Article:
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5 steps to mastering time management

5 steps to effective time management

Sometimes a simple to-do list doesn’t cut it. Juggling multiple deadlines and priorities at once demands careful coordination, especially for those who balance school, career and family. With a few clear-cut steps, though, anyone can master time management.

Dr. Tracy Barton-Rouse, an instructor in the University of Phoenix Higher Education Administration doctoral program and the director of academic affairs at the University of Phoenix Columbus Ohio Campus, frequently counsels students on time management. Here, the most effective planning tips she gathered during more than 30 years of teaching at several universities:


Analyze your time.

Before rearranging your schedule, assess how you currently spend your time. Barton-Rouse suggests using a weekly calendar. “To figure out where your time is going, keep track of your activities during the week by putting them down in a calendar; then color-code them. At the end of your week, you’ll have a visual depiction of how you’ve spent your time.” Get out your highlighters — the results may surprise you.


Determine if your actions contribute to your goals.

We sometimes get sidetracked doing things such as surfing the Internet or puttering around the garden. “Is everything you’re doing moving you toward the goals you want to accomplish?” Barton-Rouse asks. “If not, then identify the things that you are doing that are not taking you where you want to go.”


Find and break your time barriers.

“After analyzing where you spend your time, it’s important to identify the barriers that keep you from managing your time,” Barton-Rouse says.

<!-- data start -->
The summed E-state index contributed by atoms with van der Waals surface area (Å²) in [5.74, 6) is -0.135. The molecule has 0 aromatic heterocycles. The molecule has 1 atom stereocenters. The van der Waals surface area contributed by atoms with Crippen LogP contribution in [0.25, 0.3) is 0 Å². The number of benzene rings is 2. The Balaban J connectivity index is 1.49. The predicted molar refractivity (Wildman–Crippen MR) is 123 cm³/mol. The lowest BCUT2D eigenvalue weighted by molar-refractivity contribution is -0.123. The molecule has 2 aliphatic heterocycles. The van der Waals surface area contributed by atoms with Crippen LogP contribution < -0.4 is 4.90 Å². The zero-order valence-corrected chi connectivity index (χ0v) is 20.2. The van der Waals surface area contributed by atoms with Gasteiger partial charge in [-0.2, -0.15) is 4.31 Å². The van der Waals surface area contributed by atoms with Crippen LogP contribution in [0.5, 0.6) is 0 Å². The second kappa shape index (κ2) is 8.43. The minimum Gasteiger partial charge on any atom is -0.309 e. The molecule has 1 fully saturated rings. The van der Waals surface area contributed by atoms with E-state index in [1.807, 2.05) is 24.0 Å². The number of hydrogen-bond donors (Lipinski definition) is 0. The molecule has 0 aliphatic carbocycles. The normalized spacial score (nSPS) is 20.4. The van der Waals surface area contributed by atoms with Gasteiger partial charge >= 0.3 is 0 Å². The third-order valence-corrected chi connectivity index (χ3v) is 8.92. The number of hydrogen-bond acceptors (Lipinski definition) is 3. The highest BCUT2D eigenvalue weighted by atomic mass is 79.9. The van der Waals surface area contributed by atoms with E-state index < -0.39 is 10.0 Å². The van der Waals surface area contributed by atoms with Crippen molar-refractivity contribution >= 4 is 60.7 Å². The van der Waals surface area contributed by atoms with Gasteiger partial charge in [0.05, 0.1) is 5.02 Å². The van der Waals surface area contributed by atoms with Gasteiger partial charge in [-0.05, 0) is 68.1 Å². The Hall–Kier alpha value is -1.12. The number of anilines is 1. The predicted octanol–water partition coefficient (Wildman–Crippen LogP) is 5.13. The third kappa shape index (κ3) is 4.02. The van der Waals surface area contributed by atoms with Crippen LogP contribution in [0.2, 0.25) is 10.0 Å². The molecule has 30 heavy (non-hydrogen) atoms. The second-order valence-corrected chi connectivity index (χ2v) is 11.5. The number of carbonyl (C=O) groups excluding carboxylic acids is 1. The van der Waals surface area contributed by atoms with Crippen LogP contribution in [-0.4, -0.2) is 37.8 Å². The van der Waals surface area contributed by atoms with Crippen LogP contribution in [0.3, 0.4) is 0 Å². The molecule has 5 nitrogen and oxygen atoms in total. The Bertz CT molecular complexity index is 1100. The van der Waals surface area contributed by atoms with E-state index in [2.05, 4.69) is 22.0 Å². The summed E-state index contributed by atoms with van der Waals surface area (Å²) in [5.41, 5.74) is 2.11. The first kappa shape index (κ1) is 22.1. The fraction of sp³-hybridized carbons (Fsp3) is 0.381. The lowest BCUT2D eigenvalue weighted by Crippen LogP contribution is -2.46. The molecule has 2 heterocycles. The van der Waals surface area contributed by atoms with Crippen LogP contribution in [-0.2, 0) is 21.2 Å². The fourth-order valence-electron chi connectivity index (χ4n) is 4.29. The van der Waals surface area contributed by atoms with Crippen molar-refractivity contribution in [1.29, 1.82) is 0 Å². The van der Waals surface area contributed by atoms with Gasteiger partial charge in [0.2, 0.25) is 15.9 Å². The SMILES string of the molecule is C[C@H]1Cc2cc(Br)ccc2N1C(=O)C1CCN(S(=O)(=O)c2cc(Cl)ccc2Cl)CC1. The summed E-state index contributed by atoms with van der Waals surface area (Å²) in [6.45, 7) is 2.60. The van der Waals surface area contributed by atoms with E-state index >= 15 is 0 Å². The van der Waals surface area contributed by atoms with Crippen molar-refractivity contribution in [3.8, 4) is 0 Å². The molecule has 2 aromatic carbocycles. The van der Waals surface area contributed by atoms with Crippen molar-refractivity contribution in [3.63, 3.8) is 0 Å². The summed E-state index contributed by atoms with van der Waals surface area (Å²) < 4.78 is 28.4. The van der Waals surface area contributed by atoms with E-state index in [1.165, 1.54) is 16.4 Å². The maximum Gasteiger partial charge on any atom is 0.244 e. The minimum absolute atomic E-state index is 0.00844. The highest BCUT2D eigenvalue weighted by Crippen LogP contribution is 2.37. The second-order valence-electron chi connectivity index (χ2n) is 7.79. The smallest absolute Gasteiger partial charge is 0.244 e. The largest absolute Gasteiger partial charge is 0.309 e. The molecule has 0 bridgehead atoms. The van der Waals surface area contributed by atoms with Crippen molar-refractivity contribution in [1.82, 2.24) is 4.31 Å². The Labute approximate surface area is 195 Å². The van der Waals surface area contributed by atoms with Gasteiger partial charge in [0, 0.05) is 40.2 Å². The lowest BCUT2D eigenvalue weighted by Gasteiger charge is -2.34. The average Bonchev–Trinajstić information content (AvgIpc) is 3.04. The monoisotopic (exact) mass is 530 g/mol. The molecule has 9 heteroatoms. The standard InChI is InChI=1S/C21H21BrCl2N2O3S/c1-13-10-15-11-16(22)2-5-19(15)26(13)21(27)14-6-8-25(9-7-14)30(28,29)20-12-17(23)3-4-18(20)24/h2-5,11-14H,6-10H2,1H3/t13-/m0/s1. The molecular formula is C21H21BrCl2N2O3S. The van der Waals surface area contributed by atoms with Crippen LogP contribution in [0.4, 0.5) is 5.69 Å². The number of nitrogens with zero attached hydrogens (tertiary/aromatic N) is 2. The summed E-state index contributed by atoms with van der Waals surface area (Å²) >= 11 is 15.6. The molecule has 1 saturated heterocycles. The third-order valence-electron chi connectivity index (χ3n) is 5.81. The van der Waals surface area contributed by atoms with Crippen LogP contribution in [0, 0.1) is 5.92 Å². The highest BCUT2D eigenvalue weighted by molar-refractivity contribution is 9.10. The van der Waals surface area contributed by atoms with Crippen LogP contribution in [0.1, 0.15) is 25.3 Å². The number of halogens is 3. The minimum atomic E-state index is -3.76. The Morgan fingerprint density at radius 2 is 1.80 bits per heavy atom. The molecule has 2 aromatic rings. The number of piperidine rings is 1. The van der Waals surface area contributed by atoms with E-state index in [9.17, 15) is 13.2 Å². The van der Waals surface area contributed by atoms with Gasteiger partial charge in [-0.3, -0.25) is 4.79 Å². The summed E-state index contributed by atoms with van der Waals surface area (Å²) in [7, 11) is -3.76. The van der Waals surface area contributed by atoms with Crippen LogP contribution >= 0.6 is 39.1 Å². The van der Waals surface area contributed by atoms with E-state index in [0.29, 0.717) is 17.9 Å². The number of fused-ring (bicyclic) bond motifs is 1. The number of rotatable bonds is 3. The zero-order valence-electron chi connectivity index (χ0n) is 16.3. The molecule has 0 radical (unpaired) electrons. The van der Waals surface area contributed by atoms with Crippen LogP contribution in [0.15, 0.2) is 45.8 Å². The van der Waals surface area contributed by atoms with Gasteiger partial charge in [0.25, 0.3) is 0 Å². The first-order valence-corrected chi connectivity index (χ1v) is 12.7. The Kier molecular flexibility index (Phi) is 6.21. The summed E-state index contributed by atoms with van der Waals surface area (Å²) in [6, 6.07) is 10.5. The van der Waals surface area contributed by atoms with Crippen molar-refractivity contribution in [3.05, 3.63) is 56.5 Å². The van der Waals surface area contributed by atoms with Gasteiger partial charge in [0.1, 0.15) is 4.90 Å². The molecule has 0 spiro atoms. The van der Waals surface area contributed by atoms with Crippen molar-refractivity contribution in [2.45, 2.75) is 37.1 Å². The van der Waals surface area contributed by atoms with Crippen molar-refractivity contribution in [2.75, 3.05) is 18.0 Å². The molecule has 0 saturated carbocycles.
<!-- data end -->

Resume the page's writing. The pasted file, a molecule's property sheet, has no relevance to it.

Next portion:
For instance, do you regularly spend more time than you’ve allotted for a particular activity? Or do you often get caught up in an activity that you didn’t schedule? Once you’ve pinpointed these stumbling blocks, you can determine how (or whether) to build them into your schedule.


Delegate some work.

Face it: We’re not always indispensable in every area of our lives. We all have tasks that someone else can take on. “Many of my students are parents,” Barton-Rouse notes. “I recommend that they get everyone on board to help Mom or Dad finish that degree because it benefits the entire family.”

Each child should do assigned chores and take on some household responsibility. If you’re single, consider arranging some time-saving help, such as hiring a part-time housekeeper.


Prioritize your chores.

Prioritizing goes beyond listing your tasks in order of importance. It also includes deciding which activities you can postpone or even jettison. “Spending time with your family and study time are priorities, but the laundry can wait,” Barton-Rouse says. “Sometimes you just have to let things go.”

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